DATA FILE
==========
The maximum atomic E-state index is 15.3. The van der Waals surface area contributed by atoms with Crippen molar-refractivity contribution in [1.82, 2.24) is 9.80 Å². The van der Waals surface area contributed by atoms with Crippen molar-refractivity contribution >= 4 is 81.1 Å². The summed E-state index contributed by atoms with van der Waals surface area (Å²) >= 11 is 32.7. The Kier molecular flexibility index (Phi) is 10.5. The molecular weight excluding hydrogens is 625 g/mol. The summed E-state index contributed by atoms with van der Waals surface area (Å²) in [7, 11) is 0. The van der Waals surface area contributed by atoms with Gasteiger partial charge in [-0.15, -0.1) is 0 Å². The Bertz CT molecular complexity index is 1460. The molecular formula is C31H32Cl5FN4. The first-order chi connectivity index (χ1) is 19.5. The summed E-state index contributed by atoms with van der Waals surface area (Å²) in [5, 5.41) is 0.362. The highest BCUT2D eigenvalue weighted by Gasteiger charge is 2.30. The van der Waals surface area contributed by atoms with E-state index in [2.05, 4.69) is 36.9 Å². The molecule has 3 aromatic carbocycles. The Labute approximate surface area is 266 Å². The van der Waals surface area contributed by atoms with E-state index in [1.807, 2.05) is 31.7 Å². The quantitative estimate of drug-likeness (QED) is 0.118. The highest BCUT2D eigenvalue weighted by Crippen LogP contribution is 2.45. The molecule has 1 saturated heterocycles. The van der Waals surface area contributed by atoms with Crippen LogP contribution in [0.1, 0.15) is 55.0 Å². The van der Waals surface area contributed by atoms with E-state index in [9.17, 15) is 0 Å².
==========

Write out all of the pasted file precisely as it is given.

The maximum atomic E-state index is 15.3. The van der Waals surface area contributed by atoms with Crippen molar-refractivity contribution in [1.82, 2.24) is 9.80 Å². The van der Waals surface area contributed by atoms with Crippen molar-refractivity contribution >= 4 is 81.1 Å². The summed E-state index contributed by atoms with van der Waals surface area (Å²) >= 11 is 32.7. The Kier molecular flexibility index (Phi) is 10.5. The molecular weight excluding hydrogens is 625 g/mol. The summed E-state index contributed by atoms with van der Waals surface area (Å²) in [7, 11) is 0. The van der Waals surface area contributed by atoms with Gasteiger partial charge in [-0.15, -0.1) is 0 Å². The Bertz CT molecular complexity index is 1460. The molecular formula is C31H32Cl5FN4. The first-order chi connectivity index (χ1) is 19.5. The summed E-state index contributed by atoms with van der Waals surface area (Å²) in [5, 5.41) is 0.362. The highest BCUT2D eigenvalue weighted by Gasteiger charge is 2.30. The van der Waals surface area contributed by atoms with E-state index in [2.05, 4.69) is 36.9 Å². The molecule has 3 aromatic carbocycles. The Labute approximate surface area is 266 Å². The van der Waals surface area contributed by atoms with E-state index in [1.807, 2.05) is 31.7 Å². The quantitative estimate of drug-likeness (QED) is 0.118. The highest BCUT2D eigenvalue weighted by Crippen LogP contribution is 2.45. The molecule has 1 saturated heterocycles. The van der Waals surface area contributed by atoms with Crippen LogP contribution in [0.1, 0.15) is 55.0 Å². The van der Waals surface area contributed by atoms with E-state index in [9.17, 15) is 0 Å².